Unlike most tech giants, Amazon doesn’t seem to care about the hype train or flashy events. Amazon’s surprise event yesterday saw the unveiling of an entirely new range of Alexa-powered Echo devices that should be as threatening to competition as the unveiling was surprising.
The devices, which includes two Echo speakers, a new Fire TV, an alarm clock of sorts and a pair of wireless buttons (we kid you not), change the game as far as Amazon’s smart home aspirations are concerned.
It’s also interesting that the most expensive device of the lot, an Echo Plus with an integrated smart home hub, starts at just $149, much cheaper than smart speaker offering from rival Apple. Amazon’s offerings also take on Google’s products, seemingly offering better value at the same price point. Amazon’s cheapest speaker is $99 to Google Home’s $130, supports Dolby sound and can stream audio to multiple devices simultaneously. Better yet, they can be bought in a 3-pack with a $50 discount.
This concept of ordering in bulk, which we saw earlier with the $50 Kindle Fire tablets, is something that will never apply to Apple or Google devices. Looking at the price range of the devices and the plethora of devices on offer, Amazon clearly wants to be everywhere in your house.
In Amazon’s world, you’ll have the Echo Plus in your living room or bedroom, it’s smart home hub controlling every aspect of your home. You’ll toss in an Echo in every room, place an Echo Spot near your bed, hook up your landline to the Echo Connect and your TV to the Fire TV Stick. The buttons are an odd pair because they’re simply, well, buttons. They don’t talk back or play music or display information or anything else. Right now, you can use them to interact with Alexa — on an Echo speaker — in games like Trivia.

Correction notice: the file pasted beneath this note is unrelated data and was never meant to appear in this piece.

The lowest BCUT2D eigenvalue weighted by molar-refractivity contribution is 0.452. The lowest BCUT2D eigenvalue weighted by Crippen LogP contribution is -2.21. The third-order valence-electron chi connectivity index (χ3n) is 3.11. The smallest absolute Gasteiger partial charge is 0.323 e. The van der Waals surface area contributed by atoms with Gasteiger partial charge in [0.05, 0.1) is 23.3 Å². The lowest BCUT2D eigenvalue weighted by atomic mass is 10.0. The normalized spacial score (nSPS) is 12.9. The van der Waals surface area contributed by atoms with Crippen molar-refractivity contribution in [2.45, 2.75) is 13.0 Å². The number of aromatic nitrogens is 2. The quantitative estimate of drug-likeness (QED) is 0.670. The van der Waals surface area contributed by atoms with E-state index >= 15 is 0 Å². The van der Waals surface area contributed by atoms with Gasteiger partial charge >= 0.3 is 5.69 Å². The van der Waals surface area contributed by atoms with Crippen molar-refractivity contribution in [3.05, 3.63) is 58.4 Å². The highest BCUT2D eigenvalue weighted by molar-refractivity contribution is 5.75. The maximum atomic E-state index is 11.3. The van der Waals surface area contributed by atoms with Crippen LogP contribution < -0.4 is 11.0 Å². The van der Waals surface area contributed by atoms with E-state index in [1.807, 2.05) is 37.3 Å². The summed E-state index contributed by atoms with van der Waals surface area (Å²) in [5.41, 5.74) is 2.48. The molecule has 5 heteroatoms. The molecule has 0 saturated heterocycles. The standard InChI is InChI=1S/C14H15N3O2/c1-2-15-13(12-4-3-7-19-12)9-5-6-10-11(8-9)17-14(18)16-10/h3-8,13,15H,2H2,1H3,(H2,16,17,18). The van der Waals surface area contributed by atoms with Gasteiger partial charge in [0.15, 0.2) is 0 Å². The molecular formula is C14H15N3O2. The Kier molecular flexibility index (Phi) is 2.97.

Personally, I suspect that those buttons are there only to get the family involved with Alexa. Playing trivia games over dinner, mashing the button and shouting answers at Alexa is sure to get everyone hooked to the platform.
Regardless, the cost of furnishing your house with Echo devices will be lower than if you were to do the same with Apple or Google devices. TechCrunch points to rumours that Google might unveil an Echo Dot like speaker and suggests that “Google was already playing catch-up and now it’s nearly inconceivable Google or Apple will be able to catch Amazon.”
Of course, this argument doesn’t preclude the fact that the devices might not be successful. They’re priced right, but would you really want an Echo Spot sit and stare at you while you’re in your bedroom, for example? If you’re entrenched in an Apple ecosystem, shifting from Siri to Alexa might also not be that easy.
In fact, as USA Today notes, the lack of mobility might be Amazon’s undoing. “The big question is whether people are willing to use several different assistants based on location — Alexa at home, Siri or Google while out and about — or whether they’ll eventually settle on one which they can use everywhere?” Jan Dawson, an analyst with Jackdaw Research tells the website.
However, as TechCrunch and Business Insider note, this may not really be a concern for Amazon. Jeff Bezos, and Amazon by extension embraces failure and is not afraid to try something new. The company has had a history of introducing new technology and waiting for the market to respond. If the market responds favourably, as in the case of the Kindle and Amazon Web Services, Amazon has the resources to go all out and wipe out lesser competitors. When it fails, as in the case of the Amazon Fire Phone, it takes those learnings and moves on.
Amazon’s latest product announcements aren’t just opening up a new content market and ecosystem, which they are anyway, they’re set to reinvent the smart home space with products we never knew we wanted.
Apple and Google may be comfortable with a slow, measured approach, but not Amazon. It’s simply preparing to walk away with the entire market.